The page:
Physics (PY)

All courses serving as prerequisites in the School of Science, Engineering and Technology must be completed with a “C” or better in order to advance to the next sequenced course.

PY 1300. Physics Concepts & Application. 3 Semester Hours.

Designed to convey the considerable bearing physical laws have on common experience. Applications in trades, professions and industry are provided. Directed to ward non-science majors to help them evaluate the evidence of their own experience and see the pervasiveness of physics in virtually every aspect of technological society. Topics: Motion, Gravity, Relativity, Energy and Power, Energy Resources, Waves, Sound and Electricity.

PY 1310. Modern Astronomy. 3 Semester Hours.

A course that will be of interest to students not majoring in science, engineering or mathematics as well as those majoring in these fields. This course deals mainly with stellar and galactic astronomy but begins with a brief survey of our solar system including orbits and Kepler's laws. The emphasis is placed upon how compositions, ages and evolution are deduced. The course will be somewhat quantitative but the mathematical requirements are minimal.

PY 1401. General Physics I. 4 Semester Hours.

First semester: mechanics, sound and heat. Second semester: electricity, light, atomic and nuclear physics. Intended for non-physics and non-engineering students. (Fall; Spring; Summer) (Lecture 3 hours; Lab 4 hours.) (PHYS 1401).

PY 1402. General Physics II. 4 Semester Hours.

First semester: mechanics, sound and heat. Second semester: electricity, light, atomic and nuclear physics. Intended for non-physics and non-engineering students. (Fall; Spring; Summer) (Lecture 3 hours; Lab 4 hours.) (PHYS 1402).

PY 1404. University Physics I. 4 Semester Hours.

Calculus based physics course intended for physics and engineering students. This course covers the basics of Newtonian Mechanics including kinematics and dynamics of linear and rotating systems. The energy and momentum approach is also covered in this course as are applications of these concepts to rotational dynamics, simple harmonic oscillations, thermodynamics, acoustics and fluid mechanics. (Fall; Spring; Summer) (Lecture 3 hours; Lab 4 hours.) Co-requisite MT 2412 (All courses serving as prerequisites in the School of Science, Engineering and Technology must be completed with a “C” or better in order to advance to the next sequenced course.).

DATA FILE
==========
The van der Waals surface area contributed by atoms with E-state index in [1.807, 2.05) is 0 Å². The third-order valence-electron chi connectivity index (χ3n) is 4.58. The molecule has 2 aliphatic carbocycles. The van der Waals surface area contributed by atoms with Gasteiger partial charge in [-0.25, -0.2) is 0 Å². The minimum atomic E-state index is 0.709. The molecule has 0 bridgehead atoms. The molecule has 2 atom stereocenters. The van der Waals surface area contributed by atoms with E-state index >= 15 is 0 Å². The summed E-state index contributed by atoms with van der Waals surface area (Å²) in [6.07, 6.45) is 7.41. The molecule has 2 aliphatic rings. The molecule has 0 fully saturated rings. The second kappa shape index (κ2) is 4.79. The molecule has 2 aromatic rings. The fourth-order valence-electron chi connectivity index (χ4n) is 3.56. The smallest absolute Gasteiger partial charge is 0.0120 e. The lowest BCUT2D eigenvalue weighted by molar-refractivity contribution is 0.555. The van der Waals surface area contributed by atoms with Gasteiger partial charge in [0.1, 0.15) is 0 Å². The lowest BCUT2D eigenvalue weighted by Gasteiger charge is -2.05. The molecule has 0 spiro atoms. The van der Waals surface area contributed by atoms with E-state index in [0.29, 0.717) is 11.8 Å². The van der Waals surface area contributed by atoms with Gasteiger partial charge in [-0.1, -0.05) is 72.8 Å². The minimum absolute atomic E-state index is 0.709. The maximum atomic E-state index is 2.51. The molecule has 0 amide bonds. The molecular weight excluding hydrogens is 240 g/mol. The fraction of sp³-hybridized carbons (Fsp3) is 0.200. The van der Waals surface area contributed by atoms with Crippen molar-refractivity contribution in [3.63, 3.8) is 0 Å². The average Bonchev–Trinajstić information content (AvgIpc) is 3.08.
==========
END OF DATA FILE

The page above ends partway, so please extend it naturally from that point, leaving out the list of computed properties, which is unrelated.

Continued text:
PY 2404. University Physics II. 4 Semester Hours.

Calculus based physics course intended for physics and engineering students. This course covers the concepts of waves and optics, electricity, DC and AC circuits, and magnetism. (Spring; Summer) (Lecture 3 hours; Lab 4 hours.) Prerequisites PY1404, MT 2412 (All courses serving as prerequisites in the School of Science, Engineering and Technology must be completed with a “C” or better in order to advance to the next sequenced course.).

PY 3101. Modern Physics Lab. 1 Semester Hour.

This course focuses on the exploration of modern scientific methods through the measurement of several classical and modern physical constants. Experiments include: e/m, Millikan Oil Drop, Photo-electric Effect, Speed of Light, Franck-Hertz, plus additional experiments available in the department. (Fall only) (Lab 4 hours per week; usually con current with PY 3301.).

PY 3102. Nuclear Physics Lab. 1 Semester Hour.

This course focuses on the experiments relevant to the behavior of atomic nuclei including studies of nuclear decay, nucleon scattering, radiation scattering. (Lab 4 hours per week; usually concurrent with PY 3302.).

PY 3113. Electronics Lab I. 1 Semester Hour.